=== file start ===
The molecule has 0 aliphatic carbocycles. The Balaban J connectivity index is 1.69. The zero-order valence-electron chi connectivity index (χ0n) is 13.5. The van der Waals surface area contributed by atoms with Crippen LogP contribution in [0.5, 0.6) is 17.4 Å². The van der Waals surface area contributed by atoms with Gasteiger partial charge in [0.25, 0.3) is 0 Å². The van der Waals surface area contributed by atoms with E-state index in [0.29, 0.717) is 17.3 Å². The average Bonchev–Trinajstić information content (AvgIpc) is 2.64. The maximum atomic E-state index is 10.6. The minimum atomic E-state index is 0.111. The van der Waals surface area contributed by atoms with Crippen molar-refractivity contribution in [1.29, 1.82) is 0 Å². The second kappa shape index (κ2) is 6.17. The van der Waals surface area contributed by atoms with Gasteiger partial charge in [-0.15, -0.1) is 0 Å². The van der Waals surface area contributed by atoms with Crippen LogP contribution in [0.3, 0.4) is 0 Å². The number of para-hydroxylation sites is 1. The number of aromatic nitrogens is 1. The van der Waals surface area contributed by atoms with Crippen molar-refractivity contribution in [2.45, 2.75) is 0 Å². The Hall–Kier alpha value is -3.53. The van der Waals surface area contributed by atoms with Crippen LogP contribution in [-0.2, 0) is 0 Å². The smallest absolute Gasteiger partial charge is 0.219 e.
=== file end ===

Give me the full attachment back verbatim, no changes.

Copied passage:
The molecule has 0 aliphatic carbocycles. The Balaban J connectivity index is 1.69. The zero-order valence-electron chi connectivity index (χ0n) is 13.5. The van der Waals surface area contributed by atoms with Crippen LogP contribution in [0.5, 0.6) is 17.4 Å². The van der Waals surface area contributed by atoms with Gasteiger partial charge in [0.25, 0.3) is 0 Å². The van der Waals surface area contributed by atoms with E-state index in [0.29, 0.717) is 17.3 Å². The average Bonchev–Trinajstić information content (AvgIpc) is 2.64. The maximum atomic E-state index is 10.6. The minimum atomic E-state index is 0.111. The van der Waals surface area contributed by atoms with Crippen molar-refractivity contribution in [1.29, 1.82) is 0 Å². The second kappa shape index (κ2) is 6.17. The van der Waals surface area contributed by atoms with Gasteiger partial charge in [-0.15, -0.1) is 0 Å². The van der Waals surface area contributed by atoms with Crippen LogP contribution in [0.3, 0.4) is 0 Å². The number of para-hydroxylation sites is 1. The number of aromatic nitrogens is 1. The van der Waals surface area contributed by atoms with Crippen molar-refractivity contribution in [2.45, 2.75) is 0 Å². The Hall–Kier alpha value is -3.53. The van der Waals surface area contributed by atoms with Crippen LogP contribution in [-0.2, 0) is 0 Å². The smallest absolute Gasteiger partial charge is 0.219 e.